「日本とドイツがまじめに考えました」－ “Wholeheartedly engineered by Japan and Germany“
This was the slogan of an advertisement in Japanese primetime television for the new Mitsubishi Colt in 2003, when I was working for the first time in Japan as an engineer in the automotive industry. As mentioned in various speeches during the recent DJW New Year’s reception at DMG Mori, collaborations between Japanese and German companies in research and development (R&D) are highly valued and frequently regarded as relatively easy and straightforward due to the mutual technological and cultural respect. Very often, the first impressions starting a collaboration between companies from these countries are also quite promising. So why is it that so many collaborations do not render the expected results or even fail altogether, as for example in the Mitsubishi - Daimler case shortly after the above-mentioned advertisement was published?
Engineers tend to believe that their work is purely governed by physics and fact-based decisions. Looking at the physical distance and the cultural differences between Japan and Germany, it should not be surprising that there are some fundamental differences on how R&D is executed in both countries. Obviously, there is not just a “German” or “Japanese way” of how R & D is performed. Specific company cultures do also play a major role, as both countries have a long industrial history. But still, some general observations can be made.
German engineering is often considered to be very systematic and process-oriented in comparison to other countries. Most of the time however, it depends a lot more on individual creativity and responsibility. Often, it is driven by dominant characters who – in critical situations – overrule entire processes to reach a decision, for the better or the worse. I remember very well a statement from a senior manager at a German automotive OEM, who quoted that an engine development is not a democratic process.
Looking at Japanese companies, I recognized that processes and especially systematic execution seem truly to be the basis for research and development activities. In critical phases of a project, rules are adhered to rather than being questioned and consensus of all employees involved is very important. This leads to many meetings and long working hours. I even witnessed that positive results for solving a problem were not accepted as acquiring these results had not been according to the company processes.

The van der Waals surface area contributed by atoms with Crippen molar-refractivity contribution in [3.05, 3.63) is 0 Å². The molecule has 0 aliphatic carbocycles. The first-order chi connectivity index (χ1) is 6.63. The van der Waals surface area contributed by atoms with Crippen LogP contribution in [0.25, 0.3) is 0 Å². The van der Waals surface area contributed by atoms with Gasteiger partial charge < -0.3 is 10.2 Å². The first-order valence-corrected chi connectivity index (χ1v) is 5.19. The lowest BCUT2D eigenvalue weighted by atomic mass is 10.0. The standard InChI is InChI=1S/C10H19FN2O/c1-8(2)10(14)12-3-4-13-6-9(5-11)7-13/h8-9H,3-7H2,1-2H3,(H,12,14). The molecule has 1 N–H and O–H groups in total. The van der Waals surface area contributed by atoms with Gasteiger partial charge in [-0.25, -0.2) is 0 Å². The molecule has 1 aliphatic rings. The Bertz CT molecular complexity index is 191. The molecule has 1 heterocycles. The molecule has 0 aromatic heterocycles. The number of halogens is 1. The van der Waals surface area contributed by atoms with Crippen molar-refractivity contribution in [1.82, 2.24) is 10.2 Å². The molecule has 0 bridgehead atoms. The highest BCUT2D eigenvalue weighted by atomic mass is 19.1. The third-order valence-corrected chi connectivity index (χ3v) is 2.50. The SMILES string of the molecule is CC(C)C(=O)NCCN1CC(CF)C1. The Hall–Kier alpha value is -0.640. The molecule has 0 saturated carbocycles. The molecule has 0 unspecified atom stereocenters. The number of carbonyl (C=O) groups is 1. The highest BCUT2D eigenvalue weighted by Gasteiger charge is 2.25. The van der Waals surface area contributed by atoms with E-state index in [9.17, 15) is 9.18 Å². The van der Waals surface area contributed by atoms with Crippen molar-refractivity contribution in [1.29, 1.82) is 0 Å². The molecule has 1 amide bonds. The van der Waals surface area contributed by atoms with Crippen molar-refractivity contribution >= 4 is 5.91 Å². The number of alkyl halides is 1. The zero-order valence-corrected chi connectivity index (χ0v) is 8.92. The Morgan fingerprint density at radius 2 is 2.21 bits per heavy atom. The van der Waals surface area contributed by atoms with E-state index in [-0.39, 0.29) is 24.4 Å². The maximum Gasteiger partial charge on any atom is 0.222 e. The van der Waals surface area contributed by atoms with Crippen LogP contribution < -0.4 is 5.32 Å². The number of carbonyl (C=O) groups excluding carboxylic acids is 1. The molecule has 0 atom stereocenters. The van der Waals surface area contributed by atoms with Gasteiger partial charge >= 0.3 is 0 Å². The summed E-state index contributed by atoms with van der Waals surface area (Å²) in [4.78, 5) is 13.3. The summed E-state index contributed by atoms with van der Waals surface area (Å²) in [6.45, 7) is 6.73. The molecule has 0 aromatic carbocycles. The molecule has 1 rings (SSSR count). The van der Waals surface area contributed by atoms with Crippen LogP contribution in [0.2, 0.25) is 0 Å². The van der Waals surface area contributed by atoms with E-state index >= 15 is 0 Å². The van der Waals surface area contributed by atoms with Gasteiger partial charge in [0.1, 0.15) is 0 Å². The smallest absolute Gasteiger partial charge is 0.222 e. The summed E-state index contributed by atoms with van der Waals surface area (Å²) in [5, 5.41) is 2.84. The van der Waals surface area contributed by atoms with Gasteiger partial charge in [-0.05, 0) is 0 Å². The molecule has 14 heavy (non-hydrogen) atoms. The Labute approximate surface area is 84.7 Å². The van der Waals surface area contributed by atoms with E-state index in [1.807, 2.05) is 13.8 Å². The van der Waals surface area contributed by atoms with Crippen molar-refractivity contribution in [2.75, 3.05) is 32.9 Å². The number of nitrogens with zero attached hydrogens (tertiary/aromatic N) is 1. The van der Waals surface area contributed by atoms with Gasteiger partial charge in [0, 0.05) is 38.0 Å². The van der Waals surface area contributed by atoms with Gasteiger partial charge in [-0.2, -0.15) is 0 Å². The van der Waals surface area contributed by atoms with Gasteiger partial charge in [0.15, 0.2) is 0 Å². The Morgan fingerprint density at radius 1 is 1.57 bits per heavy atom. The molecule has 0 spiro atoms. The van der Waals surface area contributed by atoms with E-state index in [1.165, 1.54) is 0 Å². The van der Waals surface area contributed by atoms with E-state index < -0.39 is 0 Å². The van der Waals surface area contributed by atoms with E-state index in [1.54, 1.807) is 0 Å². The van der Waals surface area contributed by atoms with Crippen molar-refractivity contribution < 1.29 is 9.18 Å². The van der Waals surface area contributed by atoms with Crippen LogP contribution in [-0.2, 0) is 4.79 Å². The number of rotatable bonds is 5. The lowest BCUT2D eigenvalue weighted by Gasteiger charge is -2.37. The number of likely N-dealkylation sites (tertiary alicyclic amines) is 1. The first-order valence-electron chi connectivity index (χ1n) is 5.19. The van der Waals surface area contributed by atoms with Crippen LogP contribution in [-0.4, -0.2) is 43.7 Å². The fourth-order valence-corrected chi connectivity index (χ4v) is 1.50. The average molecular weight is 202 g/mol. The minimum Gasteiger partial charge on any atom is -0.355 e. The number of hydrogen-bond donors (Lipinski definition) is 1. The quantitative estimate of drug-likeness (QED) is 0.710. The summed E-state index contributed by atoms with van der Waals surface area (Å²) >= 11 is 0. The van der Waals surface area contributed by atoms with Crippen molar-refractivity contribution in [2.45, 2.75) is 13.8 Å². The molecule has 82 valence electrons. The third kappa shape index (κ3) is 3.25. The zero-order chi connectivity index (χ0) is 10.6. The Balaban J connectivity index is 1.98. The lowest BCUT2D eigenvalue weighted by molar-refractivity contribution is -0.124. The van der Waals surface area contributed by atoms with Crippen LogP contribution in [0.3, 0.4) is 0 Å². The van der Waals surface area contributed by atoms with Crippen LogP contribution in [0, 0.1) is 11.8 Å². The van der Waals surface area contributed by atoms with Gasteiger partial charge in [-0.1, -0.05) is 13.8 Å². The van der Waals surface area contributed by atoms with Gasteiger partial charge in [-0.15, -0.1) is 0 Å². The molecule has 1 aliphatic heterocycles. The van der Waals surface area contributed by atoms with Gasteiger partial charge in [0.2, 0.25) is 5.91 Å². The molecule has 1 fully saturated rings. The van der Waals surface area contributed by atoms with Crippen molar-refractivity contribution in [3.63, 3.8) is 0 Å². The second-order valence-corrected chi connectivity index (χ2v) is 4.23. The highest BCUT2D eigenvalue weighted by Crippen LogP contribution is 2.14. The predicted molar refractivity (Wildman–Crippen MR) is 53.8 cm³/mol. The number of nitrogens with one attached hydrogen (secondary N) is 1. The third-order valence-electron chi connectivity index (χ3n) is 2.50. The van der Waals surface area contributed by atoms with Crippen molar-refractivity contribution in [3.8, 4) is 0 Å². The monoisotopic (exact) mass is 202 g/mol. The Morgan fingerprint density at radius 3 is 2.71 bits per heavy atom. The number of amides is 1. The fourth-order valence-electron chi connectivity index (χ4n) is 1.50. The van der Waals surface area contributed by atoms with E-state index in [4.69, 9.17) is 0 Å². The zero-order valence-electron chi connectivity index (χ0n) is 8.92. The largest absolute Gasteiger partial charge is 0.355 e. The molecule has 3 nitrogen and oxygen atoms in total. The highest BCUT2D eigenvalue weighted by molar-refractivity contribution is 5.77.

Nonetheless, Japanese and German companies show that both approaches can be successful. Depending on the task, one or the other might have its advantages. However, mixing both approaches will in many cases lead to unsatisfactory results, as people tend to pick-up only the convenient bits of each approach and disregard the difficult but necessary parts that come along with it. So how should R&D collaborations be managed?
An obvious solution for both partners would be to continue to work within their own respective processes. Considering an equal collaboration between two companies, this tends to be the best way. However, in such collaborations, the management of interfaces like data sharing, result transfer, milestone deliverables etc. during the development process becomes crucial. Otherwise, no efficiencies would be gained through cooperation. Therefore, the careful selection and empowerment of interface management workers, as well as the consequent implementation of processes and toolchains becomes key to the long-term success for this kind of collaboration.
In cases of collaboration with a dominant partner, e.g. a local R&D center that strongly depends on the headquarters’ know-how and directive, using different processes would not be efficient, even though some potential of the local organization might get lost. For those cooperations to remain successful, employees need to be able to adapt to and identify with the headquarters mentality. It could be difficult to find adequate staff that fulfills these requirements while also meeting the required technical and managerial skills. Thus, long-term employee qualification and retention programs need to be considered. Additional care needs to be taken if one of the tasks of the organization is the interface to local customers. Customers are expecting the organization to be truly local in their mindset, so intercultural competence of the staff in both directions is highly important.
In conclusion, R&D collaborations between Japanese and German companies require a clear strategy apart from technical and commercial aspects and rely heavily on the use of adequate tools, processes and a considerate management of human resources. Although this seems to be a high-effort task, it might in many cases be worthwhile for Japanese and German companies to join forces, as many industries are faced by rapid change and an unpredictable global landscape with respect to China and the United States as major players in R&D.